The great feeling of discomfort when writing reports six years ago brought together a group of teachers at the Berlin Rudolf Steiner School. In discussing what the source of that discomfort might be, we developed an understanding for the serious difference between outside and self-assessment. The latter, we noted, was hardly fostered in our school. The former posed great questions for us about its effectiveness – and an educational and spiritual problem. It is encapsulated in a line of thought from Pietro Archiati: “A human being who feels judged will become ill … We are too little aware of the amount of illnes that arises because we judge and condemn people too much because we have a certain idea in our head how a person should be and what he or she should do … If every person is different, I have no chance of knowing what is good for the other. Only you can know what is good for you.” Pupils from class 1 onwards know very well how good they are in school and where they need help – we just have to ask them! For us as teachers and parents, then, it is a question of supporting the self-assessment process of the pupils in an age-appropriate way for the whole of their time at school.
Now we began to understand why we felt the discomfort we did when writing reports. We recognised the frighteningly pale faces of our colleagues at the end of each school year as a symptom: assessing someone else gives rise to illness. Including in ourselves! To solve our problem, we then found words by Rudolf Steiner which motivated us in a wonderfully new way: “The teacher should give himself just as bad marks as his pupil if the pupil cannot do something because … he has failed to teach it to the pupil.” His response to the question whether reports should be written: “Reports? What for?” Steiner asked. They were unncessary, he though. Something quite different was required: “Throughout lessons the obsession with giving marks which teachers instill into themselves by making notes in their notebooks every day would be turned into its opposite with the attempt to help the pupil over and again at every moment and not to put any kind of assessment in its place.” Thus Steiner also saw the problem in assessment as such. And he gave a precise name to this form of illness: “Assessment addiction”! Assessment makes teachers less educationally effective, distances them from giving the daily concrete help described above because of “making notes in their notebooks every day”. The crucial factor for us became the connection which Steiner sets up between teacher and pupil. It is not only the pupil who becomes ill through being assessed but the teacher also through making the assessment. But in not making “any kind of assessment”, we can concentrate on the process “to help the pupil over and again at every moment”. Just consider that really seriously for a moment: “At every moment”, “over and again”: “to help”! There is truly no place left for assessment – and we enter into a completely new relationship with our pupils.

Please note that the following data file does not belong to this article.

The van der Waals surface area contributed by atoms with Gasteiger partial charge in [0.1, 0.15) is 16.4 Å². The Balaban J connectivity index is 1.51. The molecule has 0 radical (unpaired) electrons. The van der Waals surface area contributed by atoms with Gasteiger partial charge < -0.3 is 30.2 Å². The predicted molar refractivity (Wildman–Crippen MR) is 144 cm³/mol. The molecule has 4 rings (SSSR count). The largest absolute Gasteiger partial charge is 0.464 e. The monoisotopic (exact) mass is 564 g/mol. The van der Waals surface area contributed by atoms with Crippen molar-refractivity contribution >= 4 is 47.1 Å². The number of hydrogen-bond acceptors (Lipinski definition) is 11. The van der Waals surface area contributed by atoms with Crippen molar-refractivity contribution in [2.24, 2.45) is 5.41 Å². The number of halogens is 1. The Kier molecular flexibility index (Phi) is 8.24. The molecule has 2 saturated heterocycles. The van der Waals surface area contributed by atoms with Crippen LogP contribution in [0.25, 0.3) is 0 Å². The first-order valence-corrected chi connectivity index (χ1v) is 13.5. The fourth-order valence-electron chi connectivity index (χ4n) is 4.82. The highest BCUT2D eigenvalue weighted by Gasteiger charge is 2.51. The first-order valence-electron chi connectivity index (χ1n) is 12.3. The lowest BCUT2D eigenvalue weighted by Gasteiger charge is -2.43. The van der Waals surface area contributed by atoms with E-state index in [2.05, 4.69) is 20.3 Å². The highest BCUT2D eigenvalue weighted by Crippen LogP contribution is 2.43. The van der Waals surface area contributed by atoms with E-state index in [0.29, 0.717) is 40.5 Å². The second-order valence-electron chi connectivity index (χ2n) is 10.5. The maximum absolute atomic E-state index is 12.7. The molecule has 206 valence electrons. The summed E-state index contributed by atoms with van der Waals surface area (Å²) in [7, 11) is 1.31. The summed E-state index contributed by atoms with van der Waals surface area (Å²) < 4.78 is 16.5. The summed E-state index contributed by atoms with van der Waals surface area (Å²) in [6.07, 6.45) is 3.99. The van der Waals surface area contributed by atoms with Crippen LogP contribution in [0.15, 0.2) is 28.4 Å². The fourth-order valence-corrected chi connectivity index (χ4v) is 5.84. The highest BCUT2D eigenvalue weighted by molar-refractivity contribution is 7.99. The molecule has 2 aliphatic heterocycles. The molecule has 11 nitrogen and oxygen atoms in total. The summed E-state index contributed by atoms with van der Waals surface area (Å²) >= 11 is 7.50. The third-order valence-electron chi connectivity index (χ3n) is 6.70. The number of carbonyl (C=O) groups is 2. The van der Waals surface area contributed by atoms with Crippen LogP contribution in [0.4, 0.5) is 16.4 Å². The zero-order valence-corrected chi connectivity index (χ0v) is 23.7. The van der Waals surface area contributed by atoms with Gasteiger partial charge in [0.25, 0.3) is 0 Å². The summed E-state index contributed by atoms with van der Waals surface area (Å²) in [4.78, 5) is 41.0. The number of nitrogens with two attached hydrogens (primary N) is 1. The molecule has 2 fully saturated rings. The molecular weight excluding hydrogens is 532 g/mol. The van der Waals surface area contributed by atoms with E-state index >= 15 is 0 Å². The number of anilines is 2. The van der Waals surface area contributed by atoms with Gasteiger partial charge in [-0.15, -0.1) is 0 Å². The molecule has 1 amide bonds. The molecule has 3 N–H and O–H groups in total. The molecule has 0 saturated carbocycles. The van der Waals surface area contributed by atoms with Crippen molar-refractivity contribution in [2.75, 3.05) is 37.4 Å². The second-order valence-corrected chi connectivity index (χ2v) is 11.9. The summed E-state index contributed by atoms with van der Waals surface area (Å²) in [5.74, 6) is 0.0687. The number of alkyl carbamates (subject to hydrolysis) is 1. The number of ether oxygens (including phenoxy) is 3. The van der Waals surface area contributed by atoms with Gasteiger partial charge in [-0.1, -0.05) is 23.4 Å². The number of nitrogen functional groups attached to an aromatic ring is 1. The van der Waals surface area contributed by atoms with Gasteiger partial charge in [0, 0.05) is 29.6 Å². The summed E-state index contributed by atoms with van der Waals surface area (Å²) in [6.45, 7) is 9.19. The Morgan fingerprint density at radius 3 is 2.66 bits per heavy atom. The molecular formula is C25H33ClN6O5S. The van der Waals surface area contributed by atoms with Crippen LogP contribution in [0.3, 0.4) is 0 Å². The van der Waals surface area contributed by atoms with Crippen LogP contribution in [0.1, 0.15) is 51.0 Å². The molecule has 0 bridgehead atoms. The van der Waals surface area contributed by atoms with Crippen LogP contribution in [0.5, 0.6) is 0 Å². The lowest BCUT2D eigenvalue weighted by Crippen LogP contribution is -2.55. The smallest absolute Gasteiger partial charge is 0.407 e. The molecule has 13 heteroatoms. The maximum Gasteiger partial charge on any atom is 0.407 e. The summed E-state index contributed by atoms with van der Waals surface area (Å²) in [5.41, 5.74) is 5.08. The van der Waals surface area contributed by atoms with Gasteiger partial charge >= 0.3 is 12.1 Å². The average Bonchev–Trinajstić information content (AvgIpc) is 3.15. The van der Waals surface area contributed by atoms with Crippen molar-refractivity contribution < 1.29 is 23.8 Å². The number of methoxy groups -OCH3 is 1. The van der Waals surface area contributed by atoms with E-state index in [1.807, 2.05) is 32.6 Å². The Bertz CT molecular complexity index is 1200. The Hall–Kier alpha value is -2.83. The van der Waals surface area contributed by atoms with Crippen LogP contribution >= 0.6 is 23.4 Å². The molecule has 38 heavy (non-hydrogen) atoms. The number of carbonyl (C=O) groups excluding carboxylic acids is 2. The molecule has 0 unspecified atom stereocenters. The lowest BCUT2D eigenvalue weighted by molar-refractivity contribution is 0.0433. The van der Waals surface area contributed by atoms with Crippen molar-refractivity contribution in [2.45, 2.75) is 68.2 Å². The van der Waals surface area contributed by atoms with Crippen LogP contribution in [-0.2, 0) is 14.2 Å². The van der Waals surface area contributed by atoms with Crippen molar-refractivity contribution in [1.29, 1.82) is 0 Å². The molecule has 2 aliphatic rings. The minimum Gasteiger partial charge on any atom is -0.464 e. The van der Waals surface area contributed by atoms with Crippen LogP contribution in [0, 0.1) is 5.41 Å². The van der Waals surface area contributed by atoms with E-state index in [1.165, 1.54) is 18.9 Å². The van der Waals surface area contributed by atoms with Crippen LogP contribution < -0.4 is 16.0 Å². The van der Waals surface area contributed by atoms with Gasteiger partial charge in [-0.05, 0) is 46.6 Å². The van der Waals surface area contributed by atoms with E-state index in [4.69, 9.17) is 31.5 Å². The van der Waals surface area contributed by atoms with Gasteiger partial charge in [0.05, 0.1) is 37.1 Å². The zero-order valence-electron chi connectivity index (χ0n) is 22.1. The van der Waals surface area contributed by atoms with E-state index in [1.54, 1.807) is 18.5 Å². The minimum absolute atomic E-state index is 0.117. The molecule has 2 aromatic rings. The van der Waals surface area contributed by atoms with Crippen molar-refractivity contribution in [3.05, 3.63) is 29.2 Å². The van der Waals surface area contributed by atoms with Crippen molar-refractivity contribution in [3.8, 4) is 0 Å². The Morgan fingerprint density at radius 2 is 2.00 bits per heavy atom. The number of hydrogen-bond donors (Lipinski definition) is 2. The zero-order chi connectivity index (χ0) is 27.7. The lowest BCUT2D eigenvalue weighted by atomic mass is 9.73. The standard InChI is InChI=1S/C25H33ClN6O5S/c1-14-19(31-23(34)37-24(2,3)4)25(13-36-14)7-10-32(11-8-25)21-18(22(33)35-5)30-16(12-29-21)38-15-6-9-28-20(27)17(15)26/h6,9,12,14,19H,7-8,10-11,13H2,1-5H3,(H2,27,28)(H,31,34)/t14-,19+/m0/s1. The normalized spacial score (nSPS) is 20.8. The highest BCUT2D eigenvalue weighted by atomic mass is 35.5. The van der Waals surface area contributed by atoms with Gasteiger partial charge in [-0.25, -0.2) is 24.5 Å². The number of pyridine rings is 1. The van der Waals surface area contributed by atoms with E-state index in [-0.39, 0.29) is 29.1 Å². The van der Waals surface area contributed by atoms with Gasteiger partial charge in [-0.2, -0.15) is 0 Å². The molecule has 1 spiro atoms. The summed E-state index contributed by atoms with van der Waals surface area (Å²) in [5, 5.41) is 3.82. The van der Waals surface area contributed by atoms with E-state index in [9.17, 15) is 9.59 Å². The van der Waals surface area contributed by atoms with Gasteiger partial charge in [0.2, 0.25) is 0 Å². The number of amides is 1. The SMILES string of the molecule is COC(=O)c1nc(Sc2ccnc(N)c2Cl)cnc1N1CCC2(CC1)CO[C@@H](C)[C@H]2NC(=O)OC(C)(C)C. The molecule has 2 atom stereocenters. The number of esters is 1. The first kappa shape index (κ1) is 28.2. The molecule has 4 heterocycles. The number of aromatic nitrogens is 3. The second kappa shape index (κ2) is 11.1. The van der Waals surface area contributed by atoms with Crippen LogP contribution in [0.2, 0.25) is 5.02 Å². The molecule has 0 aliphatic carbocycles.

Written reports are a misunderstanding
So how did we get from this initial situation to the written reports which are still celebrated in Waldorf schools as a great educational innovation? Two years after his refreshingly revolutionary proposal to give “no assessments”, Steiner reported about what has become current practice: “The child does … however get a report. But it contains a mirror image which has been very individually composed by the teacher for the child, something biographical about the year … And we follow that with a verse,” which “then forms a kind of accompanying verse for the child’s life in the next year.” No assessment is intended here, either, then. The “mirror image” is composed not on the basis of school but biographical observations “for the child” – and not for the parents! That this is mostly handled differently in practice represents a serious problem. The biographical mirror image reflects something back. It only makes sense in combination with a look ahead: the verse in the report which is then further worked on for the whole of the new school year.
Let us hold the thought: the idea underlying the Waldorf appraisal culture is, according to Steiner, to leave aside all assessment. Written reports, which in the majority of the examples evaluated by me represent more or less successfully formulated gradings, fail completely to meet this aspiration. Written reports in which the children are “characterised” on the basis of their school behaviour and their school performance have nothing to do with “Waldorf”. They are a misunderstanding. And they produce misunderstandings. One parent commented about this at one of our feedback parents’ evenings: “The written reports were unclear and raised more questions than they answered. Our children felt the same.”